In a setback for Google, fair trade regulator Competition Commission of India (CCI) on Thursday fined the tech giant Rs 136.86 crore for abuse of its dominance and biased search practices in India. The CCI passed the order on complaints, filed in 2012, saying that the penalty was being imposed on the company for “infringing anti-trust conduct”.
Meanwhile, a Google spokesperson said: “We have always focused on innovating to support the evolving needs of our users. “The Competition Commission of India has confirmed that on the majority of issues it examined, our conduct complies with Indian competition laws. We are reviewing the narrow concerns identified by the Commission and will assess our next steps.”
Google was accused of indulging in abuse of dominant position in the India market for online search through practices leading to search bias and manipulation. “Google was found to be indulging in practices of search bias and by doing so, it causes harm to its competitors as well as to users,” the CCI said in its order. Google now has 60 days to deposit the fine, the commission said.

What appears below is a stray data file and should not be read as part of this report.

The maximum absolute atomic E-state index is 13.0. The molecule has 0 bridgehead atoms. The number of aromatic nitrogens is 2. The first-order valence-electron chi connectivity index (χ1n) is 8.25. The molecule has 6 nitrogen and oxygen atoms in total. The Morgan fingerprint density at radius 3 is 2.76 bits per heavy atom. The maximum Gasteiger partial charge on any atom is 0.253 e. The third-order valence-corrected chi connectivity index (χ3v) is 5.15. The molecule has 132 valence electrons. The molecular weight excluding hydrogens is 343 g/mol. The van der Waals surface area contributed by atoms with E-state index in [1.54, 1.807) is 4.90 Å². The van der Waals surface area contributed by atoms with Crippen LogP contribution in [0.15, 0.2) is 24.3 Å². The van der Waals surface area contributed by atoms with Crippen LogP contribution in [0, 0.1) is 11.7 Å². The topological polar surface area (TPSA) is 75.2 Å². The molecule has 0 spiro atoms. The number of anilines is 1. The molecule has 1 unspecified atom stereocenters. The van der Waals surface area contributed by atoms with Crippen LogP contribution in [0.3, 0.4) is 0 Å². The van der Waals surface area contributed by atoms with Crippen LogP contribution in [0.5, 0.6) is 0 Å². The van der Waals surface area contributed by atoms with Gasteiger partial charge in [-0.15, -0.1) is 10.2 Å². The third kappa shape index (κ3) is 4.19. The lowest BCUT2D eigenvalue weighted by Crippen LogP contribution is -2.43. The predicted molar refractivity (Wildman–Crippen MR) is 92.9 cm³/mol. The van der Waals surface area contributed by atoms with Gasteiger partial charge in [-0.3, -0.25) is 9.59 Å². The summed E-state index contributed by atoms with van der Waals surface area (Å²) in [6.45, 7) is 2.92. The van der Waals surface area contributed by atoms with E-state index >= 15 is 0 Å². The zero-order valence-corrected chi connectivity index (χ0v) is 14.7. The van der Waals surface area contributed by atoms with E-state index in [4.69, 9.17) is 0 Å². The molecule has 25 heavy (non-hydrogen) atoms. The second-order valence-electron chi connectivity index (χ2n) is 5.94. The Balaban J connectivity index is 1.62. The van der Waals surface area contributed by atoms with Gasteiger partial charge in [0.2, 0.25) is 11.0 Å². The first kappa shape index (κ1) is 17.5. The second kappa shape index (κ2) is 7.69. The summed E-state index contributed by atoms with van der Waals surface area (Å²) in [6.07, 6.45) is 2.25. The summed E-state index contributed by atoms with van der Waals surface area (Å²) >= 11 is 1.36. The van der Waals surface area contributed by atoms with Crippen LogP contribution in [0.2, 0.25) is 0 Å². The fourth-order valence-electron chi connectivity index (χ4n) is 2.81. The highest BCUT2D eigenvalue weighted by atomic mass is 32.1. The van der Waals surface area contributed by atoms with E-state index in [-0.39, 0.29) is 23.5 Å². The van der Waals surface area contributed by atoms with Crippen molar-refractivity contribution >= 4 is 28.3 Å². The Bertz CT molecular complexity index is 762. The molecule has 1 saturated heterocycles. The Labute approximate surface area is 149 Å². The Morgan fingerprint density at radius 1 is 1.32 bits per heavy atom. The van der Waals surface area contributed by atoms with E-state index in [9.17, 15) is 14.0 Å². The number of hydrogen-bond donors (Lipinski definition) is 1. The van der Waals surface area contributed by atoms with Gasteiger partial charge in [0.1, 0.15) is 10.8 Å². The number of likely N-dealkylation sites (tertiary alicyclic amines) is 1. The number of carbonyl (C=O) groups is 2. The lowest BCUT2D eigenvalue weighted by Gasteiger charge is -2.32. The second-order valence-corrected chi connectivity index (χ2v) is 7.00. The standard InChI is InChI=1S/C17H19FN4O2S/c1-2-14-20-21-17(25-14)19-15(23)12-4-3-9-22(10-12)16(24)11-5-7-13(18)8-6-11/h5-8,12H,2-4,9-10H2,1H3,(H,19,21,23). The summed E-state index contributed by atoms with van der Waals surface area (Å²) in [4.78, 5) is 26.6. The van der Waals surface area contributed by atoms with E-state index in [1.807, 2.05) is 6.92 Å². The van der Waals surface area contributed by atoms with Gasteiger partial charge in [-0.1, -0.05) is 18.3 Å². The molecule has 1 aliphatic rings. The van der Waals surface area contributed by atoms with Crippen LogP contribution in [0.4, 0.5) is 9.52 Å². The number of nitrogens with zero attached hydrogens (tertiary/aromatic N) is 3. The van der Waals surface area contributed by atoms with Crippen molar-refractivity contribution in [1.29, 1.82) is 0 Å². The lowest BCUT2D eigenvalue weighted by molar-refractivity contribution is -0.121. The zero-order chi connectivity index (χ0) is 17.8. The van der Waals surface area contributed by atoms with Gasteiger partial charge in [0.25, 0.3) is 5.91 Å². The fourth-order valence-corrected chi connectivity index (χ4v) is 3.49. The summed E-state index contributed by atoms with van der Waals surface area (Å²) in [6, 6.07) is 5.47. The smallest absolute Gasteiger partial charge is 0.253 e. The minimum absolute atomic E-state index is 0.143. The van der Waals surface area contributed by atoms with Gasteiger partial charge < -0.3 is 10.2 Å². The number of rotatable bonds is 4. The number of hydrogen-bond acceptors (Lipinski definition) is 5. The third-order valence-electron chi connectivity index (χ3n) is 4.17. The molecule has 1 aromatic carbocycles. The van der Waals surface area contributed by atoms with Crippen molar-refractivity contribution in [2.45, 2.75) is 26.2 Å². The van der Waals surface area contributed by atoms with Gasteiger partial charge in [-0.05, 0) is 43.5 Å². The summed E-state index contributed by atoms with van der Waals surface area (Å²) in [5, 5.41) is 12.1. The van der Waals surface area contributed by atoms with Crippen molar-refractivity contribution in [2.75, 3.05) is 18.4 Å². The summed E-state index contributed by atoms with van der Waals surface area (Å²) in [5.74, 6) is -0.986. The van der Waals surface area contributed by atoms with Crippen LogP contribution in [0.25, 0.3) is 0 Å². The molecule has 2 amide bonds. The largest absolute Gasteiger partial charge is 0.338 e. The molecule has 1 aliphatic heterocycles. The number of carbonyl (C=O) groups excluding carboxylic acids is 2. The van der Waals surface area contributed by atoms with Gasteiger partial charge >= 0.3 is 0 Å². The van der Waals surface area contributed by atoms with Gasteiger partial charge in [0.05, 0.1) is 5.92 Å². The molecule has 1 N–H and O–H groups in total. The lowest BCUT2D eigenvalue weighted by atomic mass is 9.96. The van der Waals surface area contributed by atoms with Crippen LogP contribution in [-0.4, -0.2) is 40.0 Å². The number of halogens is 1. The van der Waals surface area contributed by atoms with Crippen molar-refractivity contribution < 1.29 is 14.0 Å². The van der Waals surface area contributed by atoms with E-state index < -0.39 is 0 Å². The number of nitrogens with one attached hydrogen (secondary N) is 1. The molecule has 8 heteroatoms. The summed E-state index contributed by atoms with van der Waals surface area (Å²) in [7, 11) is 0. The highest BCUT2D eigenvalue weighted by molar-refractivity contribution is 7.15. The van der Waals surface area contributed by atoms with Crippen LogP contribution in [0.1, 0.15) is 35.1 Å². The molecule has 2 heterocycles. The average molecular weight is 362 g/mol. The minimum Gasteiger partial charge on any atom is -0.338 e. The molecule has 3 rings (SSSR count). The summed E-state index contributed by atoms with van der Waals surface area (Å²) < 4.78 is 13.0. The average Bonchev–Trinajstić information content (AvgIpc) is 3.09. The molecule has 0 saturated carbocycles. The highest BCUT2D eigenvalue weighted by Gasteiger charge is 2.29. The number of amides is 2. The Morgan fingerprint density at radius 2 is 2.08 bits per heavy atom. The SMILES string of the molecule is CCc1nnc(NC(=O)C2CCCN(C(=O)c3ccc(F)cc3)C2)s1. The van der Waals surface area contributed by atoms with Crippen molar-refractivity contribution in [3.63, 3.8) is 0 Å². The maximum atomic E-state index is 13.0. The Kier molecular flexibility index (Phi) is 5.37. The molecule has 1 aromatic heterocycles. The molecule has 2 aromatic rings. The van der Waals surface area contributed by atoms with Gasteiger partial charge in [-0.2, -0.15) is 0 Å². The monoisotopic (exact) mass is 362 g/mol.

According to the CCI order, the penalty amount is nearly five per cent of Google’s average total revenue in India for the financial years 2013, 2014 and 2015. In 2012, cases were filed against Google by CUTS — a consumer organisation led by Pradeep Mehta, and Consim — a matrimonial website and Google AdWords customer. In June 2012, the CCI asked its investigative arm to conduct an investigation into the matter and it submitted its preliminary report in August 2015. In September 2016, CCI shared with Google the evidence and analysis behind the preliminary report.
Two months later, Google submitted a written response and in January 2017, the company presented oral submissions at the CCI hearings.